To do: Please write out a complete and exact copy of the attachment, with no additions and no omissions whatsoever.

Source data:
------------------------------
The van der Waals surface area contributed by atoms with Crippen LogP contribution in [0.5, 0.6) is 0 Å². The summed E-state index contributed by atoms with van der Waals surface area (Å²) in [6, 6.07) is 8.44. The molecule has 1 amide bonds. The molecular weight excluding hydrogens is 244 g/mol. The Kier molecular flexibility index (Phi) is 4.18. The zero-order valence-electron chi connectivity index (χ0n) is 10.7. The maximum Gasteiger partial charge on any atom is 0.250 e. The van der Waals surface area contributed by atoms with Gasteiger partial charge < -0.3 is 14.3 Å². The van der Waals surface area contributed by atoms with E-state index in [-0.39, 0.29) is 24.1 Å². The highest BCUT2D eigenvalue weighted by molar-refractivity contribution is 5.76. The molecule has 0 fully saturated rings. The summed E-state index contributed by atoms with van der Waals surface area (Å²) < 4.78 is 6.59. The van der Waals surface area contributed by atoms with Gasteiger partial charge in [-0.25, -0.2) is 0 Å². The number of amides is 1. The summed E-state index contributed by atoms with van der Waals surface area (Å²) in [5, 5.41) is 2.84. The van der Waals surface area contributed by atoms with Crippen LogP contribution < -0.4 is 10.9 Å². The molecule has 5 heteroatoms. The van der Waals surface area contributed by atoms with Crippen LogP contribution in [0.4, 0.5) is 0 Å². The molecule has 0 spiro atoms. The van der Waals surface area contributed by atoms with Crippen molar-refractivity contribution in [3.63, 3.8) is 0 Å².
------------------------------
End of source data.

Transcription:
The van der Waals surface area contributed by atoms with Crippen LogP contribution in [0.5, 0.6) is 0 Å². The summed E-state index contributed by atoms with van der Waals surface area (Å²) in [6, 6.07) is 8.44. The molecule has 1 amide bonds. The molecular weight excluding hydrogens is 244 g/mol. The Kier molecular flexibility index (Phi) is 4.18. The zero-order valence-electron chi connectivity index (χ0n) is 10.7. The maximum Gasteiger partial charge on any atom is 0.250 e. The van der Waals surface area contributed by atoms with Gasteiger partial charge < -0.3 is 14.3 Å². The van der Waals surface area contributed by atoms with E-state index in [-0.39, 0.29) is 24.1 Å². The highest BCUT2D eigenvalue weighted by molar-refractivity contribution is 5.76. The molecule has 0 fully saturated rings. The summed E-state index contributed by atoms with van der Waals surface area (Å²) < 4.78 is 6.59. The van der Waals surface area contributed by atoms with Gasteiger partial charge in [-0.25, -0.2) is 0 Å². The number of amides is 1. The summed E-state index contributed by atoms with van der Waals surface area (Å²) in [5, 5.41) is 2.84. The van der Waals surface area contributed by atoms with Crippen LogP contribution < -0.4 is 10.9 Å². The molecule has 5 heteroatoms. The van der Waals surface area contributed by atoms with Crippen LogP contribution in [0.4, 0.5) is 0 Å². The molecule has 0 spiro atoms. The van der Waals surface area contributed by atoms with Crippen molar-refractivity contribution in [3.63, 3.8) is 0 Å².